Assessment in four ways: diagnostic, formative, summative, and generative needs to be included at appropriate times in the selected experiences and procedures from which decisions can be made to inform learner's and the teacher's decisions.

While it's possible any assessment task, activity, or question might fit all four categories, there are good reasons to consider how assessment varies in each step of an instructional model.

Teacher assessment of instruction

Outstanding teachers are continuously reflecting on their actions and how they facilitate learning. Educators reflect on how well they plan and instruct periodically and use that information to adjust the decisions they make. They do so before, during and after interacting with learners. Different questions and instruments can be used to check the comprehensiveness of this reflection.


Select a set of ideas. Use the ideas to analyze the effects each will have on nurturing learners actions in and beyond the intended topics and the effects they have on instruction with the teaching model.

For instance. Assume the following ideas are selected:

  • The content
  • The social systems
  • The communication and reaction of the learners
  • The support systems available for learning

Then for each of these reflect and analyze the effects the plan and instruction (with respect to the teaching procedure: model and syntax) have on nurturing learning in and beyond the intended topics.

Bringing it all together

Documents can be created to communicate all the information referenced here.

Let's review key points for planning.

  • Planning begins with a focus on content and intended outcomes.
  • While content is important it is also important learners learn content in a manner that develops their love of learning and self-efficacy to learn. They must see its power for understanding the world and achieving their life goals in a manner that cares for other people and a sustainable Earth.
  • To achieve this we must use our philosophy of education to guide the implementation of instructional procedures to achieve our educational goals. Goals which are beyond subject content and are useful in facilitating learning in all subject areas as well as other areas.
  • Consider ideas that develop a positive learning environment and atmosphere to provide learners with the habits of mind, social skills, emotional needs, nurturing, support, communication skills, principles of reaction and conflict resolution, for sustainable communities, and a sustainable Earth.
  • Assessment is the key to understanding how learners are learning and how well teachers are facilitating their learning. The four ways to think about assessment (diagnostic, formative, summative, and generative) are extremely helpful to plan for and facilitate learning.
  • Teacher reflection is the key for continual improvement.

The identification of these four areas as critical for planning and instruction have been investigated and information identified, which can be used to better inform pedagogy, teaching and learning. These findings suggest the following steps, outline, map, and procedure to use to plan and implement teaching and learning.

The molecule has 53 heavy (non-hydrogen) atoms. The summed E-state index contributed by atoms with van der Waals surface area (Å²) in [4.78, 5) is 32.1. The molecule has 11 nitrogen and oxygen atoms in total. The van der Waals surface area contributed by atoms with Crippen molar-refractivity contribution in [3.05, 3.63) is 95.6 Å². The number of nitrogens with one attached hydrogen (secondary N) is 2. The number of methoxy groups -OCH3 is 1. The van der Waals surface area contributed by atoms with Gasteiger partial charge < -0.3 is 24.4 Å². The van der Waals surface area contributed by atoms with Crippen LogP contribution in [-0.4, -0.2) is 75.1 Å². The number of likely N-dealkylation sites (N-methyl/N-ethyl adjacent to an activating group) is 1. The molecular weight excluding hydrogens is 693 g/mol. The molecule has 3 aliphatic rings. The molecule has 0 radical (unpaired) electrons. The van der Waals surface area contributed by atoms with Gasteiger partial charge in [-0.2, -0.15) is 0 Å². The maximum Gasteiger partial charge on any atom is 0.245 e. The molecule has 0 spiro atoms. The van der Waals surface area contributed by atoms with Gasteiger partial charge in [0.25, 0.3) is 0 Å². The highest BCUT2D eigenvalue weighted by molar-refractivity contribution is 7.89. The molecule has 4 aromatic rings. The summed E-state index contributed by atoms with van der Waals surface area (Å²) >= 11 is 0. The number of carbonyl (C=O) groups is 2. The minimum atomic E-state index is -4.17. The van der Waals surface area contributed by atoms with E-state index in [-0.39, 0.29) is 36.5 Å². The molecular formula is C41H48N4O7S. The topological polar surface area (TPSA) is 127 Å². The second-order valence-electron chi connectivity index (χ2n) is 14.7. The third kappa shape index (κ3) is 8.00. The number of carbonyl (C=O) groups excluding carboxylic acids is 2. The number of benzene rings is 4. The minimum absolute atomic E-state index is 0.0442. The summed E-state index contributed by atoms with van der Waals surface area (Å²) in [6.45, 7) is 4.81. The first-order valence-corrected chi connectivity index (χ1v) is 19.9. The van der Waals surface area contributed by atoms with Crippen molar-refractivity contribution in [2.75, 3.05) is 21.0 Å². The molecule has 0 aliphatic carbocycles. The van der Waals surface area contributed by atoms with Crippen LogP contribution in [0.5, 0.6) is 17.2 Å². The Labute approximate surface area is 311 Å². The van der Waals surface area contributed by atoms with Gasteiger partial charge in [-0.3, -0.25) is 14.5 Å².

General planning framework for a general teaching model

With the information above, use a procedure that includes the following actions. The sequence in which they are done can vary. Often working on one, moving to another, and returning to a previous one until satisfied a comprehensive plan is ready to implement.

Procedure for planning

  1. Identification of a topic or big idea (generalization or concept) important for learners to know and relevant to their every day existence. May reference the standards or curriculum for suggestions.
  2. Unpack the big idea (generalization or concept) by describing all facts, properties, concepts, and relationships necessary for learners to construct the big idea, to explain it well, what it is and isn't, and how it is used in real life. Consider the learners' developmental levels. Their age and previous experiences, which will impact how they will be able to understand and conceptualize the facts, properties, concepts and generalizations.
  3. Identify and describe possible learner's initial perceptions, which may be partially accurate or misconceptions.
  4. Identify introductory ideas. Focus questions, initial assessment, may be problems to solve, discrepant events, and other ideas for activities to focus learner's thinking and diagnose their initial understandings.
  5. Review all this information and sequence it starting with the initial perceptions or learners' existing understandings, discovered in an initial assessment activity, and identify activities to use from the lowest level or initial perceptions to the highest level of understandings expected of learners for their construction of big ideas using the related information.
  6. Use the sequence (hierarchy or trajectory) of information along with developmental theories (child and adolescent or historical development of subject matter) to consolidate and organize levels of understandings to use for assessment (scoring guides or rubrics).